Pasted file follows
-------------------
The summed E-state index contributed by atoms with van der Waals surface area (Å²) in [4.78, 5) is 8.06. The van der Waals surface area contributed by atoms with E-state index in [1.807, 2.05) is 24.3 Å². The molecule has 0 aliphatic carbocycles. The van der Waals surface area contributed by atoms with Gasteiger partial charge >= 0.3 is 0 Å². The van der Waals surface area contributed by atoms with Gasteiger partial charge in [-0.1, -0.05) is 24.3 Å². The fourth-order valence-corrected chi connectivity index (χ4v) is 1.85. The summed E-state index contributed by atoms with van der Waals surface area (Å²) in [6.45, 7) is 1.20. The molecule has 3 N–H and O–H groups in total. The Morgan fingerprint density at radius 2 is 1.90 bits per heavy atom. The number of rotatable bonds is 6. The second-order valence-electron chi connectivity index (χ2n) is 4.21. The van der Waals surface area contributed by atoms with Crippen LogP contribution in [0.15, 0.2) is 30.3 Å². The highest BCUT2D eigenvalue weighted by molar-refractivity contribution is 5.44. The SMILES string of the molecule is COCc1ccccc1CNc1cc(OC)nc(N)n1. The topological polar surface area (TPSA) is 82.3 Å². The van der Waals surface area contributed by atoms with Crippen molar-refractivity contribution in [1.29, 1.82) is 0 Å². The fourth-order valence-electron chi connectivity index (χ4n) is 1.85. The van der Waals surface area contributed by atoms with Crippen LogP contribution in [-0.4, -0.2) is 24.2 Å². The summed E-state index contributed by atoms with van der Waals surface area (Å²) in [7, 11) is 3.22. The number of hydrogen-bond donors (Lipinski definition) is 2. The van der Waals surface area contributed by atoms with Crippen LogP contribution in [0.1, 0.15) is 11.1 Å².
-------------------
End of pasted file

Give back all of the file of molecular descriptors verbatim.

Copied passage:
The summed E-state index contributed by atoms with van der Waals surface area (Å²) in [4.78, 5) is 8.06. The van der Waals surface area contributed by atoms with E-state index in [1.807, 2.05) is 24.3 Å². The molecule has 0 aliphatic carbocycles. The van der Waals surface area contributed by atoms with Gasteiger partial charge >= 0.3 is 0 Å². The van der Waals surface area contributed by atoms with Gasteiger partial charge in [-0.1, -0.05) is 24.3 Å². The fourth-order valence-corrected chi connectivity index (χ4v) is 1.85. The summed E-state index contributed by atoms with van der Waals surface area (Å²) in [6.45, 7) is 1.20. The molecule has 3 N–H and O–H groups in total. The Morgan fingerprint density at radius 2 is 1.90 bits per heavy atom. The number of rotatable bonds is 6. The second-order valence-electron chi connectivity index (χ2n) is 4.21. The van der Waals surface area contributed by atoms with Crippen LogP contribution in [0.15, 0.2) is 30.3 Å². The highest BCUT2D eigenvalue weighted by molar-refractivity contribution is 5.44. The SMILES string of the molecule is COCc1ccccc1CNc1cc(OC)nc(N)n1. The topological polar surface area (TPSA) is 82.3 Å². The van der Waals surface area contributed by atoms with Crippen molar-refractivity contribution in [1.29, 1.82) is 0 Å². The fourth-order valence-electron chi connectivity index (χ4n) is 1.85. The van der Waals surface area contributed by atoms with Crippen LogP contribution in [-0.4, -0.2) is 24.2 Å². The summed E-state index contributed by atoms with van der Waals surface area (Å²) in [7, 11) is 3.22. The number of hydrogen-bond donors (Lipinski definition) is 2. The van der Waals surface area contributed by atoms with Crippen LogP contribution in [0.1, 0.15) is 11.1 Å².